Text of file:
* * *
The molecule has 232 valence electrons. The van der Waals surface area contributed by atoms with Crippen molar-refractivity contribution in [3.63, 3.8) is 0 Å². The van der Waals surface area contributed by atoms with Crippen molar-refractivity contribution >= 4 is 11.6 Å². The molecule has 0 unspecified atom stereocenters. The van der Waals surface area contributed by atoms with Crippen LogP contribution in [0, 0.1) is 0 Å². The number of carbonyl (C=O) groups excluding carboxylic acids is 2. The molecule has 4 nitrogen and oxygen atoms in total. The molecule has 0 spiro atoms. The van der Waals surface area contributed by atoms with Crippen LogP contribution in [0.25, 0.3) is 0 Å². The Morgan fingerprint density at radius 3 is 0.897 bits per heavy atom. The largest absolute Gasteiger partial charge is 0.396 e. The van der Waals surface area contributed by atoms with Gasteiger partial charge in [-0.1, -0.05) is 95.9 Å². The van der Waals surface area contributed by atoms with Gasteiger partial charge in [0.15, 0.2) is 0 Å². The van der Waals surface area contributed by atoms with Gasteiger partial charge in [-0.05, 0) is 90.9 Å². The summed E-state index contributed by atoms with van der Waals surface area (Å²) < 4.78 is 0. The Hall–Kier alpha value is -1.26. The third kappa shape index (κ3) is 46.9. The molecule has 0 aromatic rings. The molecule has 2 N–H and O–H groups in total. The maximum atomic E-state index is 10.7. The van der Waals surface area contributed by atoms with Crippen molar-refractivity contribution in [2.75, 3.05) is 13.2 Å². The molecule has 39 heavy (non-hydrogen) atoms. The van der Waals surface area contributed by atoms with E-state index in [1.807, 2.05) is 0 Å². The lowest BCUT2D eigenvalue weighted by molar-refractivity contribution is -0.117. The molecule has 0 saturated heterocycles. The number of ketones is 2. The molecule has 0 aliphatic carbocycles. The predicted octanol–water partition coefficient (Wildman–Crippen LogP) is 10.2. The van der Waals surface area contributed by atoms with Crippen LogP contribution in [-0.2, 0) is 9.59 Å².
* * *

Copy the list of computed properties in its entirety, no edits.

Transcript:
The molecule has 232 valence electrons. The van der Waals surface area contributed by atoms with Crippen molar-refractivity contribution in [3.63, 3.8) is 0 Å². The van der Waals surface area contributed by atoms with Crippen molar-refractivity contribution >= 4 is 11.6 Å². The molecule has 0 unspecified atom stereocenters. The van der Waals surface area contributed by atoms with Crippen LogP contribution in [0, 0.1) is 0 Å². The number of carbonyl (C=O) groups excluding carboxylic acids is 2. The molecule has 4 nitrogen and oxygen atoms in total. The molecule has 0 spiro atoms. The van der Waals surface area contributed by atoms with Crippen LogP contribution in [0.25, 0.3) is 0 Å². The Morgan fingerprint density at radius 3 is 0.897 bits per heavy atom. The largest absolute Gasteiger partial charge is 0.396 e. The van der Waals surface area contributed by atoms with Gasteiger partial charge in [-0.1, -0.05) is 95.9 Å². The van der Waals surface area contributed by atoms with Gasteiger partial charge in [0.15, 0.2) is 0 Å². The van der Waals surface area contributed by atoms with Gasteiger partial charge in [-0.05, 0) is 90.9 Å². The summed E-state index contributed by atoms with van der Waals surface area (Å²) < 4.78 is 0. The Hall–Kier alpha value is -1.26. The third kappa shape index (κ3) is 46.9. The molecule has 0 aromatic rings. The molecule has 2 N–H and O–H groups in total. The maximum atomic E-state index is 10.7. The van der Waals surface area contributed by atoms with Crippen molar-refractivity contribution in [2.75, 3.05) is 13.2 Å². The molecule has 39 heavy (non-hydrogen) atoms. The van der Waals surface area contributed by atoms with E-state index in [1.807, 2.05) is 0 Å². The lowest BCUT2D eigenvalue weighted by molar-refractivity contribution is -0.117. The molecule has 0 saturated heterocycles. The number of ketones is 2. The molecule has 0 aliphatic carbocycles. The predicted octanol–water partition coefficient (Wildman–Crippen LogP) is 10.2. The van der Waals surface area contributed by atoms with Crippen LogP contribution in [-0.2, 0) is 9.59 Å².